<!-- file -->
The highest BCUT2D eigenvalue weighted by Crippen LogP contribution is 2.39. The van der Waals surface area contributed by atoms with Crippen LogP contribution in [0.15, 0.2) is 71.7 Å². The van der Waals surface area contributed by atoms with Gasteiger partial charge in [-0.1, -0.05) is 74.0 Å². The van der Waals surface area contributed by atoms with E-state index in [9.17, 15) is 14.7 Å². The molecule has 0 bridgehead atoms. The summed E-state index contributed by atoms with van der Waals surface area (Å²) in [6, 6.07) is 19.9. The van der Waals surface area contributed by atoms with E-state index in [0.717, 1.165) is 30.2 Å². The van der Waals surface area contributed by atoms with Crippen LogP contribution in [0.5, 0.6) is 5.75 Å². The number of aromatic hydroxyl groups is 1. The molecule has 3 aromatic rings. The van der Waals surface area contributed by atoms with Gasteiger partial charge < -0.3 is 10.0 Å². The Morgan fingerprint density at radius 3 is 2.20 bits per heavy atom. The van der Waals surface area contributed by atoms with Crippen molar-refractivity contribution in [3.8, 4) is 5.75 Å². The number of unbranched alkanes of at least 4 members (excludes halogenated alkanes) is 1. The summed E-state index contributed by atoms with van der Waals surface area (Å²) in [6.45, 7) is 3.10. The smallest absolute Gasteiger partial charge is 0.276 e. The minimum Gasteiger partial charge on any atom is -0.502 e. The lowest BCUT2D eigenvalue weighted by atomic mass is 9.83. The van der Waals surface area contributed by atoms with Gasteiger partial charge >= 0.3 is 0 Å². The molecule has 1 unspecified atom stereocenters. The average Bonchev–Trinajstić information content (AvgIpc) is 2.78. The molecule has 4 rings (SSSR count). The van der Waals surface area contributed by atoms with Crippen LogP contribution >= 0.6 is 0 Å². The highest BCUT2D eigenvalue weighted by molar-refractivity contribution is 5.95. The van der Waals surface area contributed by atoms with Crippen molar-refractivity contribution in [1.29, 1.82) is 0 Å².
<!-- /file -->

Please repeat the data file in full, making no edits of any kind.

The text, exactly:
The highest BCUT2D eigenvalue weighted by Crippen LogP contribution is 2.39. The van der Waals surface area contributed by atoms with Crippen LogP contribution in [0.15, 0.2) is 71.7 Å². The van der Waals surface area contributed by atoms with Gasteiger partial charge in [-0.1, -0.05) is 74.0 Å². The van der Waals surface area contributed by atoms with E-state index in [9.17, 15) is 14.7 Å². The molecule has 0 bridgehead atoms. The summed E-state index contributed by atoms with van der Waals surface area (Å²) in [6, 6.07) is 19.9. The van der Waals surface area contributed by atoms with E-state index in [0.717, 1.165) is 30.2 Å². The van der Waals surface area contributed by atoms with Crippen LogP contribution in [0.5, 0.6) is 5.75 Å². The number of aromatic hydroxyl groups is 1. The molecule has 3 aromatic rings. The van der Waals surface area contributed by atoms with Gasteiger partial charge < -0.3 is 10.0 Å². The Morgan fingerprint density at radius 3 is 2.20 bits per heavy atom. The van der Waals surface area contributed by atoms with Crippen molar-refractivity contribution in [3.8, 4) is 5.75 Å². The number of unbranched alkanes of at least 4 members (excludes halogenated alkanes) is 1. The summed E-state index contributed by atoms with van der Waals surface area (Å²) in [6.45, 7) is 3.10. The smallest absolute Gasteiger partial charge is 0.276 e. The minimum Gasteiger partial charge on any atom is -0.502 e. The lowest BCUT2D eigenvalue weighted by atomic mass is 9.83. The van der Waals surface area contributed by atoms with Gasteiger partial charge >= 0.3 is 0 Å². The molecule has 1 unspecified atom stereocenters. The average Bonchev–Trinajstić information content (AvgIpc) is 2.78. The molecule has 4 rings (SSSR count). The van der Waals surface area contributed by atoms with Crippen LogP contribution >= 0.6 is 0 Å². The highest BCUT2D eigenvalue weighted by molar-refractivity contribution is 5.95. The van der Waals surface area contributed by atoms with Crippen molar-refractivity contribution in [1.29, 1.82) is 0 Å².